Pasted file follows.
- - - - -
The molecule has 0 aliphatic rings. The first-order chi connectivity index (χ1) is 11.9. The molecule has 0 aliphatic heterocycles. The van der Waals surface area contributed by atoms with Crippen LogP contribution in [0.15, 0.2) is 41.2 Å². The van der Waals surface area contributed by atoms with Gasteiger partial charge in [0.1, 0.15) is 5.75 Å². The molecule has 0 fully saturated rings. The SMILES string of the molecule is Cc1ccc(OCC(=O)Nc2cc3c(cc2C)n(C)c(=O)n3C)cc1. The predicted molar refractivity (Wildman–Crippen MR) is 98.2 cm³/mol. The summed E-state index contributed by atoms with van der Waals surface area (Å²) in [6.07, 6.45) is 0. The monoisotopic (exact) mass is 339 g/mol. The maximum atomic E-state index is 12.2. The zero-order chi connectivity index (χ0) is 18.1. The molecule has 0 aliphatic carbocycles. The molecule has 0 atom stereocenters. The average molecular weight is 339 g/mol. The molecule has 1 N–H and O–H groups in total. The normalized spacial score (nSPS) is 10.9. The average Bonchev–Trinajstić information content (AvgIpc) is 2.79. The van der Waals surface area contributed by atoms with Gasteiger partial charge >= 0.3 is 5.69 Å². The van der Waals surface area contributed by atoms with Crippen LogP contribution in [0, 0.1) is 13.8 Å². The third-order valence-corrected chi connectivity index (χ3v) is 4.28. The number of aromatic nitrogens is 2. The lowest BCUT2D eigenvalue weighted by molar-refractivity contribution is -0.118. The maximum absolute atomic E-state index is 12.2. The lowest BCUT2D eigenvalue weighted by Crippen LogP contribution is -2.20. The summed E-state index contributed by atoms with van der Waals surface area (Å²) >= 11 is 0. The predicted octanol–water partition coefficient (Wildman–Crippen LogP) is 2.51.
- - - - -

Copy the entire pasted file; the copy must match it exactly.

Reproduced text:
The molecule has 0 aliphatic rings. The first-order chi connectivity index (χ1) is 11.9. The molecule has 0 aliphatic heterocycles. The van der Waals surface area contributed by atoms with Crippen LogP contribution in [0.15, 0.2) is 41.2 Å². The van der Waals surface area contributed by atoms with Gasteiger partial charge in [0.1, 0.15) is 5.75 Å². The molecule has 0 fully saturated rings. The SMILES string of the molecule is Cc1ccc(OCC(=O)Nc2cc3c(cc2C)n(C)c(=O)n3C)cc1. The predicted molar refractivity (Wildman–Crippen MR) is 98.2 cm³/mol. The summed E-state index contributed by atoms with van der Waals surface area (Å²) in [6.07, 6.45) is 0. The monoisotopic (exact) mass is 339 g/mol. The maximum atomic E-state index is 12.2. The zero-order chi connectivity index (χ0) is 18.1. The molecule has 0 aliphatic carbocycles. The molecule has 0 atom stereocenters. The average molecular weight is 339 g/mol. The molecule has 1 N–H and O–H groups in total. The normalized spacial score (nSPS) is 10.9. The average Bonchev–Trinajstić information content (AvgIpc) is 2.79. The van der Waals surface area contributed by atoms with Gasteiger partial charge >= 0.3 is 5.69 Å². The van der Waals surface area contributed by atoms with Crippen LogP contribution in [0, 0.1) is 13.8 Å². The third-order valence-corrected chi connectivity index (χ3v) is 4.28. The number of aromatic nitrogens is 2. The lowest BCUT2D eigenvalue weighted by molar-refractivity contribution is -0.118. The maximum absolute atomic E-state index is 12.2. The lowest BCUT2D eigenvalue weighted by Crippen LogP contribution is -2.20. The summed E-state index contributed by atoms with van der Waals surface area (Å²) >= 11 is 0. The predicted octanol–water partition coefficient (Wildman–Crippen LogP) is 2.51.